Like many corals, staghorn corals have a special symbiotic relationship with algae, called zooxanthellae. The algae gain a safe, stable environment within the coral's tissues, while the coral receives nutrients produced by the algae through photosynthesis. While, on average, zooxanthellate coral can obtain around 70 percent of its nutrient requirements from zooxanthellae photosynthesis, the coral may also feed on zooplankton (3).
Staghorn corals are reef-building, or hermatypic corals, and are incredibly successful at this task for two main reasons. Firstly, they have light skeletons which allow them to grow quickly and out-compete their neighbouring corals. Secondly, the skeleton, or corallite, of a new polyp, is built by specialised ‘axial’ corallites. These axial corallites form the tips of branches, and as a result, all the corallites of a colony are closely interconnected and can grow in a coordinated manner. By harnessing the sun's energy, staghorn corals are able to grow relatively rapidly and form vast reef structures, but are constrained to live near the water surface (3).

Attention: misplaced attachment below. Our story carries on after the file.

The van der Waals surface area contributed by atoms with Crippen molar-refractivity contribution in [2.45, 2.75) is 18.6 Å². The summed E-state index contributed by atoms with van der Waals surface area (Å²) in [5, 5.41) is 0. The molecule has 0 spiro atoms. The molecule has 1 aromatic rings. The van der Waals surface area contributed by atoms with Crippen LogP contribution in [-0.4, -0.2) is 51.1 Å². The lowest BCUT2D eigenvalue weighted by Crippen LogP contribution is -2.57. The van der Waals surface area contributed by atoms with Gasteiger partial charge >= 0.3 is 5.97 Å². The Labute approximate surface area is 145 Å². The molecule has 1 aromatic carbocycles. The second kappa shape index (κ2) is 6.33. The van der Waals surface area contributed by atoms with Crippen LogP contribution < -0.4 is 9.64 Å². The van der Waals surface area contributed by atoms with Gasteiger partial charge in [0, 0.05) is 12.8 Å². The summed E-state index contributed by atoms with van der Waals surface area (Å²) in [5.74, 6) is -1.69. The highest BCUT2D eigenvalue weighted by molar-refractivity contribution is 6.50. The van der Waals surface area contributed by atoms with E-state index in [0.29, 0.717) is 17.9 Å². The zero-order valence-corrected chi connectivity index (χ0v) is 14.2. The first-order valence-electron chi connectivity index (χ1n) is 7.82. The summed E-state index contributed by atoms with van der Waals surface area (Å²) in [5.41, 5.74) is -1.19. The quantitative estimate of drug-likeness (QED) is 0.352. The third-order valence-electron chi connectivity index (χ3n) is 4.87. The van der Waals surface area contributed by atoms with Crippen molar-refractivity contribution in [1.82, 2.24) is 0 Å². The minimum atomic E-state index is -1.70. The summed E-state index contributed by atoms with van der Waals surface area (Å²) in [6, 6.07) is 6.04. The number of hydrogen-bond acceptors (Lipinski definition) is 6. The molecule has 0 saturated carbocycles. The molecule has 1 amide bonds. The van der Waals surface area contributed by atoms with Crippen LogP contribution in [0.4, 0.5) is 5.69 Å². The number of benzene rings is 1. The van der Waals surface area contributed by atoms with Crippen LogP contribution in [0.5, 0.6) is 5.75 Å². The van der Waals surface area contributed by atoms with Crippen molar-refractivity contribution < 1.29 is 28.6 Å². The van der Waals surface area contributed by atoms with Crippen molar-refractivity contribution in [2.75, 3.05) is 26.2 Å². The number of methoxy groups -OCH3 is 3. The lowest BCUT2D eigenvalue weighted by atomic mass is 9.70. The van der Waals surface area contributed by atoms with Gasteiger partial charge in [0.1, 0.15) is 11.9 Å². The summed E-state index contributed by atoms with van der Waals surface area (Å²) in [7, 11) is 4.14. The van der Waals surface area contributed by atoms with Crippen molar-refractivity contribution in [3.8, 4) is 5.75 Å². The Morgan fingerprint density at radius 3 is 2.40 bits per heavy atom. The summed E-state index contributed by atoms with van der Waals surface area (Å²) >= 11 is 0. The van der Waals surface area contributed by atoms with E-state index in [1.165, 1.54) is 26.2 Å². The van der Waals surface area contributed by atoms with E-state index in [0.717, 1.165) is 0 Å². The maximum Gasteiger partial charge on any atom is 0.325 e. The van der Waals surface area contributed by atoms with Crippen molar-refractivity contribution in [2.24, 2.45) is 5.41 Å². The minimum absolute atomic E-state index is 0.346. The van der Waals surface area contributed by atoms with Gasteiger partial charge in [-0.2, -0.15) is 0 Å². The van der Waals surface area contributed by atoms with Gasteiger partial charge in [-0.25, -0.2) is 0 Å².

Staghorn corals reproduce sexually or asexually. Sexual reproduction occurs via the release of eggs and sperm into the water. Most staghorn corals on the Great Barrier Reef sexually reproduce simultaneously, an incredible event that occurs soon after the full moon, from October to December. Streams of pinkish eggs are released from corallites on the sides of branches, to be fertilised by sperm released from other polyps at the same time. The water turns milky from all the eggs and sperm released from thousands of colonies. Some of the resulting larvae settle quickly on the same reef, whilst others may drift around for months, finally settling on reefs hundreds of kilometres away. Asexual reproduction occurs via fragmentation, when a branch breaks off a colony, reattaches to the substrate and grows (3).